On the way to Osh we stopped at the Uzgen Archaeological and Architectural Complex. The minaret and mausoleum waere built between the tenth and eleventh centuries. The mausoleum was built in three stages which is evident by the three distinctive sections of the building.

Osh is one of the oldest cities in Central Asia, with a history dating back over 3,000 years.

It’s situated in the Ferghana Valley, that spans both Kyrgyzstan and neighbouring Uzbekistan.

In the 8th century it rose to prominence as a silk production centre along the Silk Road.

There has been much civil unrest in the region between ethic Kyrgyz and Uzbeks. First in 1990 and more recently in 2010.

Our morning tour of Osh took in Sulaiman-Too or Solomon’s Throne, a rocky outcrop that rises up abruptly behind the city. It’s of great significance to Muslims as the Prophet Mohammed is believed to have prayed there.

Built into the mountain side is the Cave Museum. The exhibits aren’t remarkable but the museum is certainly unique. The whole area has been declared a UNESCO World Heritage Site.

Within the rocks around Solomon’s Throne are many small spiritual areas that, used correctly, will cure ailments, give long life and even make women fertile.

After lunch we went to Osh Market (Not to be mistaken with the Osh Bazaar we had visited in Bishkek) where the usual array of fruit and veg were on display. Again all the clothes and souvenirs were made in China.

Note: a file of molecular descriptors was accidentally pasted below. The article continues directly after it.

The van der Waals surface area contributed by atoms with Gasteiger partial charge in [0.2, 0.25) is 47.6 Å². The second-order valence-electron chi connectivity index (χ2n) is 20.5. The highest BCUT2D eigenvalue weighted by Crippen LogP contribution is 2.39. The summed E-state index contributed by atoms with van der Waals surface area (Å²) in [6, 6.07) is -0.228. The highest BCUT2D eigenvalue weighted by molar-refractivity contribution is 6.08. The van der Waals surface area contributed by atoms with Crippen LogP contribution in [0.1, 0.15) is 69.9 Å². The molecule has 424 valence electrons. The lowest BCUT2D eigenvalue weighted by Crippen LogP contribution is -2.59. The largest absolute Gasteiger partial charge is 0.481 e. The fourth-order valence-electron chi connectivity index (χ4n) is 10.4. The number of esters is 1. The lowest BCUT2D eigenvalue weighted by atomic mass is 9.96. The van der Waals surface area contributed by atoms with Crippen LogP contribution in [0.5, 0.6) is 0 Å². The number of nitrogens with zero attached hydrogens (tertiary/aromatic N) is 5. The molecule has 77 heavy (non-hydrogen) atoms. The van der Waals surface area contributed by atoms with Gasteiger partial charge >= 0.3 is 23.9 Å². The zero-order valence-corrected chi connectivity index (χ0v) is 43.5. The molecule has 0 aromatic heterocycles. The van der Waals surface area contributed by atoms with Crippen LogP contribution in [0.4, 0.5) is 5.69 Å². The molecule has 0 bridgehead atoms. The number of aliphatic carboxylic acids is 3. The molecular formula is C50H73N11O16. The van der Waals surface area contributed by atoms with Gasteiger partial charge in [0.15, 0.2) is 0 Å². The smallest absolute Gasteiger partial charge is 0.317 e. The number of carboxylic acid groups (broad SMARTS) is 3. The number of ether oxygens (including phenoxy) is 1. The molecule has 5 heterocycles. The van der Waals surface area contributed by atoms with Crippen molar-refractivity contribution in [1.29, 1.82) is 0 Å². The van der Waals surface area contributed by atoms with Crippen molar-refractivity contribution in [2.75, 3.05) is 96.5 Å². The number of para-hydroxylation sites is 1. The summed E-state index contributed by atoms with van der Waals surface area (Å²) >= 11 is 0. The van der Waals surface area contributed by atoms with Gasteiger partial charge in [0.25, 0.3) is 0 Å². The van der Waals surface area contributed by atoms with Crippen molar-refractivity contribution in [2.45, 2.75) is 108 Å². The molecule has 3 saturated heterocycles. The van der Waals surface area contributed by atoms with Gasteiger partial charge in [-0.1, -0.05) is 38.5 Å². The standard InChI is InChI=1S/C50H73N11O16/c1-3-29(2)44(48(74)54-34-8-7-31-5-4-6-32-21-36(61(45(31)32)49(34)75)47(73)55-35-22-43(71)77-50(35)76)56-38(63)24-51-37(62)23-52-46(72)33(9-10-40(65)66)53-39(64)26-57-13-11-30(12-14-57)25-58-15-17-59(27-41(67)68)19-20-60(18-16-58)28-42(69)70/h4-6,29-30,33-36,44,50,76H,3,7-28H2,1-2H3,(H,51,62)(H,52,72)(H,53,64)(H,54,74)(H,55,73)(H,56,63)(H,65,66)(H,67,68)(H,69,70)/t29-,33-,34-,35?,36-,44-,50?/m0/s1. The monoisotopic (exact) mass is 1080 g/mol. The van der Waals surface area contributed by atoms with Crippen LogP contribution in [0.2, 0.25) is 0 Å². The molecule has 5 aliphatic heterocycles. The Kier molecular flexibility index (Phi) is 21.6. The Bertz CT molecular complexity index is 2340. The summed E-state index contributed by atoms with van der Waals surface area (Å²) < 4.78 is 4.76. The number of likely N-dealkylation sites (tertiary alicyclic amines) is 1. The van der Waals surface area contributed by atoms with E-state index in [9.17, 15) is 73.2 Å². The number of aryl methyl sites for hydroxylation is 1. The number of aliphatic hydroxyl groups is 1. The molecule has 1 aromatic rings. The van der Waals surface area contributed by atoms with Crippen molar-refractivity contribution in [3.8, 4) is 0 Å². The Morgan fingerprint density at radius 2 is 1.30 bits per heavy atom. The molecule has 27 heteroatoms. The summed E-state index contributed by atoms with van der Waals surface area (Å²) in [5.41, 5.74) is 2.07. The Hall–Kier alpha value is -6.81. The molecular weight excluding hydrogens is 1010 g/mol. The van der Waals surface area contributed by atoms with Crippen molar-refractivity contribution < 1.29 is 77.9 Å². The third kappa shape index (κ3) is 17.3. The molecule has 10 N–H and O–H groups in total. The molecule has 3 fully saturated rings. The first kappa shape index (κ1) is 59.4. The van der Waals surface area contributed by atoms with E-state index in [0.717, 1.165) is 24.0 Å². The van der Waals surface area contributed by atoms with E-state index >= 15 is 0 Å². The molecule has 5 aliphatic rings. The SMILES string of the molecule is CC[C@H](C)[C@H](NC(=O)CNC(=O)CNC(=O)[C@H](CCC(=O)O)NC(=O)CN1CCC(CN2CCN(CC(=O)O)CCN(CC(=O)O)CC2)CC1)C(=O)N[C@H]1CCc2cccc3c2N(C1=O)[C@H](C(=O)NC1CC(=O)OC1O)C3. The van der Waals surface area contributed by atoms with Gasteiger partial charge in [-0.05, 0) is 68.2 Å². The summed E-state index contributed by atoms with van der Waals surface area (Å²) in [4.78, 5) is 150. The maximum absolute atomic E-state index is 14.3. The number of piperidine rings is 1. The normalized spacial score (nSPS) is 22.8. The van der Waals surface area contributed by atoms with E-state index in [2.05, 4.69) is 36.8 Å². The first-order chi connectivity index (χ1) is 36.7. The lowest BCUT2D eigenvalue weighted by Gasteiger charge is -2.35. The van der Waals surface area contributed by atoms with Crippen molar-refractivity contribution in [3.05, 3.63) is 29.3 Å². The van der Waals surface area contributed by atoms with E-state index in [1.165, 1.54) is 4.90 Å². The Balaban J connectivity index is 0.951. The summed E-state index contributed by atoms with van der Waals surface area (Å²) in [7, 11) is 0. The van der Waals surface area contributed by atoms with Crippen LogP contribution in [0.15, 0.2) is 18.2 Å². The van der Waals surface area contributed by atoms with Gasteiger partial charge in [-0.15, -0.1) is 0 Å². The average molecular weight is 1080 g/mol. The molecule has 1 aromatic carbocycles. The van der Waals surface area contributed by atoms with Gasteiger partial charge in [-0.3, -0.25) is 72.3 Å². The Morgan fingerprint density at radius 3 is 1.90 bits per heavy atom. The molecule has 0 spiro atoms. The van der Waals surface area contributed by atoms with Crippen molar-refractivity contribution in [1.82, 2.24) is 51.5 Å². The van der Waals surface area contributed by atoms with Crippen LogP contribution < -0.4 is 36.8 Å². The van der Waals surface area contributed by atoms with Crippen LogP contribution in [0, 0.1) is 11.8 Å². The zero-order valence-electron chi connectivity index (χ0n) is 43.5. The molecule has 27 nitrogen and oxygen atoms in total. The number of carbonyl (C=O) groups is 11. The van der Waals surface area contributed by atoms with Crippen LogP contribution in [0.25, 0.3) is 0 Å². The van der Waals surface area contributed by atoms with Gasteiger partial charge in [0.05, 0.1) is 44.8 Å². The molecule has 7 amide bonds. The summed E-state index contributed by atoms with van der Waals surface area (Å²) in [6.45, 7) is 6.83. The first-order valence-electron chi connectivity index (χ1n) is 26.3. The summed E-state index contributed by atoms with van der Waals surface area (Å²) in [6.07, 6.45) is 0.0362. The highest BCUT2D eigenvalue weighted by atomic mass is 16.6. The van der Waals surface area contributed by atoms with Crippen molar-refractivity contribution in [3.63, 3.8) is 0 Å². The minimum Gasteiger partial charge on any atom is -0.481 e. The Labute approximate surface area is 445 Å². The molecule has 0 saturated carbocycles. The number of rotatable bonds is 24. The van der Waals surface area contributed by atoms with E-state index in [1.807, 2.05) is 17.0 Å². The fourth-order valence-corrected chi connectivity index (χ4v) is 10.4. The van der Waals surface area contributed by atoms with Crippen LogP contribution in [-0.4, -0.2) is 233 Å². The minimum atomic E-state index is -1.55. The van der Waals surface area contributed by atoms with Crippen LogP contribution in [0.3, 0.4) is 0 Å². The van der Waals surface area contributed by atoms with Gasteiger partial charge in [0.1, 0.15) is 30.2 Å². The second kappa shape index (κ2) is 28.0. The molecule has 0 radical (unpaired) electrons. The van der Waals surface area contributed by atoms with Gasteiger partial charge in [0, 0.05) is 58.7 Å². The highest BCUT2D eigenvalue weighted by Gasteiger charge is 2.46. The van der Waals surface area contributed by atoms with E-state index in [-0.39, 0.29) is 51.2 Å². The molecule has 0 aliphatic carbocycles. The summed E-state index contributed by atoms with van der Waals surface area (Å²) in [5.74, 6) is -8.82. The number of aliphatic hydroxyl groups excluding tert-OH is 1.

The drive from Osh to Kozhokelen was an interesting one.

Firstly I had the feeling that our driver and guide had no idea where we were going, secondly, neither did we.

We later discovered that this was their first trip to the Pamir Alay Mountains and we were in the vanguard of travellers to this region.

We finally arrived at our home stay after nearly three hours of driving, much of it making good use of the Nissan Pathfinder’s 4X4 capabilities.

Vitali then decided that we needed to make a ‘beer run’ so that took another 50 minutes, retracing our steps back down the mountain to another village.

This really was a home stay, as the family had moved into another area of the house and we had the prized room next to the oven. This was fine with us as the temperature had plummeted.

Naturally the loo was outside and, for obvious reasons, a distance from the house.

It was definitely going to be a one loo stop night.

Home stays are a way that the locals can make few extra Som on the side, as these frontier destinations have little tourist infrastructure, such as guest houses or hotels.

The next morning we were off for a 6km trek to ‘The Waterfall’, stopping along the way to see The Blue Grotto. This cave had become a shrine, in honour of a local Muslim, who was said to have had magical powers. Hanging near the cave was the head of an Ibex or ‘Marco Polo’ as they are known, also dedicated to this gifted local.

The weather was cold and damp but the views were spectacular.

As we descended it actually started to snow. I was very glad that I had packed my woollen beanie and gloves.

Shipping containers seem to get a second, or even a third life in Kyrgyzstan, as they are used in many different ways. They are the main storage area in the markets and on building sites. I have even seen them integrated into buildings and also pulled apart and used as fencing.

The people, culture and landscape of Kazakhstan and Kyrgyzstan are very different, however through their common ties with Russia they are also similar.

Our next stop is Uzbekistan so it will be interesting to see the Soviet legacy there.